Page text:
Page last updated at 12:09 GMT, Wednesday, 13 January 2010

Head of drugs giant Almac, Sir Allen McClay, dies

Sir Allen McClay died after a short illness
Sir Allen McClay died after a short illness

The prominent industrialist and philanthropist Sir Allen McClay, 77, has died in the United States.

He is survived by his wife Heather, who he married in hospital the US in November last year.

Sir Allen, who qualified as a pharmacist in 1953, established his first business, Galen, in 1968.

It became a world-leading pharmaceutical and biotech company and made Sir Allen a multi-millionaire and one of Northern Ireland's richest men.

Tributes have been paid to Sir Allen by the NI deputy first minister, Martin McGuinness, and the chief executive of Almac.

Mr McGuinness said: "I know that I will echo the thoughts of many when I say that we have not only lost a wonderful businessman but also a true gentlemen.

"Sir Allen McClay was perhaps the most successful businessman we have ever produced."

In a statement, Alan Armstrong, Almac CEO said: "Allen was a father figure to every single Almac employee, he often referred to his Almac family and we all shared that view of the organisation he created.

"Our sympathy goes to Allen's family and especially his wife Heather."

Sir Allen established Galen in 1968 and floated the company on the London and Dublin stockmarkets in 1997, establishing the first £1bn company in Northern Ireland and his own personal fortune.

In September 2001, he retired as President of Galen Holdings which later changed its name to Warner Chilcott. However, he soon bought back five divisions and established a new company, Almac.

It became a successful company in its own right, employing thousands of people in the pharmaceutical industry.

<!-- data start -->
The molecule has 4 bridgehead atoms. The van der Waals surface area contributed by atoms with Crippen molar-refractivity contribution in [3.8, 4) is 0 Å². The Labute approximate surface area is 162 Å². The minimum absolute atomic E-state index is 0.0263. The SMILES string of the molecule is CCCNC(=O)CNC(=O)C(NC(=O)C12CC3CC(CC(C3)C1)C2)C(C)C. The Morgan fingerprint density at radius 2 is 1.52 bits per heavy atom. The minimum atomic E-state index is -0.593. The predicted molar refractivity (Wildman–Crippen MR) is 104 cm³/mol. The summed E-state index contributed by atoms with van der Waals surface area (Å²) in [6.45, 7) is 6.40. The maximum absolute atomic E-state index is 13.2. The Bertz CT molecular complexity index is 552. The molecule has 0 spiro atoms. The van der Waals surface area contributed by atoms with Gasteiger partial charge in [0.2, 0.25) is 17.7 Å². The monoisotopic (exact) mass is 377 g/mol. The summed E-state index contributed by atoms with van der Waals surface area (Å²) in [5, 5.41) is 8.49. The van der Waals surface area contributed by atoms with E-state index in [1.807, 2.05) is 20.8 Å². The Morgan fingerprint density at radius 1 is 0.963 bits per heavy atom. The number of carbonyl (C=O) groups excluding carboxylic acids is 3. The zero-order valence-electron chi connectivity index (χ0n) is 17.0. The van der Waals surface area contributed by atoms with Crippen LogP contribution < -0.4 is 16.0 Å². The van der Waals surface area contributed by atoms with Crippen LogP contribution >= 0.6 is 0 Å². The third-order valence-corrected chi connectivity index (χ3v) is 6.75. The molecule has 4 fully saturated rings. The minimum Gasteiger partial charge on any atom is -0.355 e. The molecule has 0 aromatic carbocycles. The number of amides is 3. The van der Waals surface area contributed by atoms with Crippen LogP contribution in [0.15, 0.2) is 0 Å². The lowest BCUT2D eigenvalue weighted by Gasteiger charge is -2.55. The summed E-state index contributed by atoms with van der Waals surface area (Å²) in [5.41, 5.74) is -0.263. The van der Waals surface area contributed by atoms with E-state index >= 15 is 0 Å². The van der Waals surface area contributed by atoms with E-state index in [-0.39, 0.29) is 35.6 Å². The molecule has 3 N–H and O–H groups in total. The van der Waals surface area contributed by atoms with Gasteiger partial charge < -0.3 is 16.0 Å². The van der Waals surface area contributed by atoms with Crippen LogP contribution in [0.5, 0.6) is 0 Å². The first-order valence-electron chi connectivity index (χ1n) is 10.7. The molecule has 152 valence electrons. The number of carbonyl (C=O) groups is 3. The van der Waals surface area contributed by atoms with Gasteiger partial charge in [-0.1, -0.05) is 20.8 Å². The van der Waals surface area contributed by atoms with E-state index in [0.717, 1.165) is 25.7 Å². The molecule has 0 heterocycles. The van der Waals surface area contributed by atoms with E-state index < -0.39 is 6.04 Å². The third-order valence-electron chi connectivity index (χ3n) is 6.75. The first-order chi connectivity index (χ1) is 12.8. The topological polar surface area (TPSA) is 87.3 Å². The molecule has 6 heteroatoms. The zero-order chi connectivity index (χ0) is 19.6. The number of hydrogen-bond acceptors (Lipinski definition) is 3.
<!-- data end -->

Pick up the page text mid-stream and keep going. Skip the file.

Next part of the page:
Mr McClay was knighted by the Queen in 2005
Mr McClay was knighted by the Queen in 2005

It is based in Craigavon, County Armagh with other facilities in Scotland, England and the United States.

He was knighted by the Queen in 2005. However he was known to be humble about his success and wealth.

Two years ago, he told The Scientist magazine that "when they say Sir, I look behind me to see who they are talking to".

Last year he redirected a significant slice of his wealth into medical research, setting up the McClay Foundation to unite industry and academia.

The McClay Foundation and Sir Allen became sole shareholders of the Craigavon-based Almac Group, which has a turnover of £167m. It is understood the structure of the foundation will protect Almac from a takeover.

'Creative entrepreneur'

He was one of the largest benefactors of Queen's University in Belfast, personally donating around £20m.

Sir George Bain, a former vice chancellor of the university and a friend of Sir Allen, described him as "a creative entrepreneur in the Ulster tradition of people like Dunlop with tyres and Ferguson with farm machinery."

He said Sir Allen had originally wanted to study English but was encouraged by his mother to take pharmacy as he was more likely to get a job as a result.

Sir George said Sir Allen sometimes described himself as "one of the world's worst pharmacists" and would tell how in his first job with Glaxo he was soon taken out of technical work and put into marketing.

He said Sir Allen was the most significant philanthropist Northern Ireland has ever known.

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